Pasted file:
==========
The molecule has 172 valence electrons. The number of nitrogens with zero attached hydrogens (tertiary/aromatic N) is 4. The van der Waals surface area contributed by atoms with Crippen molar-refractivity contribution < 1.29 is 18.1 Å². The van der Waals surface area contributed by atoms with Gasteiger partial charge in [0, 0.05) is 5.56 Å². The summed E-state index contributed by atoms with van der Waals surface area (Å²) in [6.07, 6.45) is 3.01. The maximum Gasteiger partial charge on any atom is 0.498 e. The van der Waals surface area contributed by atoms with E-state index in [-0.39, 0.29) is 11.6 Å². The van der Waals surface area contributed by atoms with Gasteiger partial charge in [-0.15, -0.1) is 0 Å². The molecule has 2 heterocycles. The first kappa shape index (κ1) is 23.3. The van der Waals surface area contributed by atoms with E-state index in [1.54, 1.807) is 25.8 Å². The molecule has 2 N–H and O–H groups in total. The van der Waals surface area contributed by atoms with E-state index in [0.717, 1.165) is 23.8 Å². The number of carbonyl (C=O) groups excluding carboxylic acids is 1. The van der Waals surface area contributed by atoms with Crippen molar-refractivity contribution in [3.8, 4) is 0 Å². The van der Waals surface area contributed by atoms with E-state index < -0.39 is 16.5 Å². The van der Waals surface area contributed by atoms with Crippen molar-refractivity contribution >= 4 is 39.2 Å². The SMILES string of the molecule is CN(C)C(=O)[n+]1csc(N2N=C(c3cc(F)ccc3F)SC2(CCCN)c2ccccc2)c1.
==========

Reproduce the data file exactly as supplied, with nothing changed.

The molecule has 172 valence electrons. The number of nitrogens with zero attached hydrogens (tertiary/aromatic N) is 4. The van der Waals surface area contributed by atoms with Crippen molar-refractivity contribution < 1.29 is 18.1 Å². The van der Waals surface area contributed by atoms with Gasteiger partial charge in [0, 0.05) is 5.56 Å². The summed E-state index contributed by atoms with van der Waals surface area (Å²) in [6.07, 6.45) is 3.01. The maximum Gasteiger partial charge on any atom is 0.498 e. The van der Waals surface area contributed by atoms with E-state index in [-0.39, 0.29) is 11.6 Å². The van der Waals surface area contributed by atoms with Gasteiger partial charge in [-0.15, -0.1) is 0 Å². The molecule has 2 heterocycles. The first kappa shape index (κ1) is 23.3. The van der Waals surface area contributed by atoms with E-state index in [1.54, 1.807) is 25.8 Å². The molecule has 2 N–H and O–H groups in total. The van der Waals surface area contributed by atoms with E-state index in [0.717, 1.165) is 23.8 Å². The number of carbonyl (C=O) groups excluding carboxylic acids is 1. The van der Waals surface area contributed by atoms with Crippen molar-refractivity contribution in [3.8, 4) is 0 Å². The van der Waals surface area contributed by atoms with E-state index < -0.39 is 16.5 Å². The van der Waals surface area contributed by atoms with Crippen molar-refractivity contribution >= 4 is 39.2 Å². The SMILES string of the molecule is CN(C)C(=O)[n+]1csc(N2N=C(c3cc(F)ccc3F)SC2(CCCN)c2ccccc2)c1.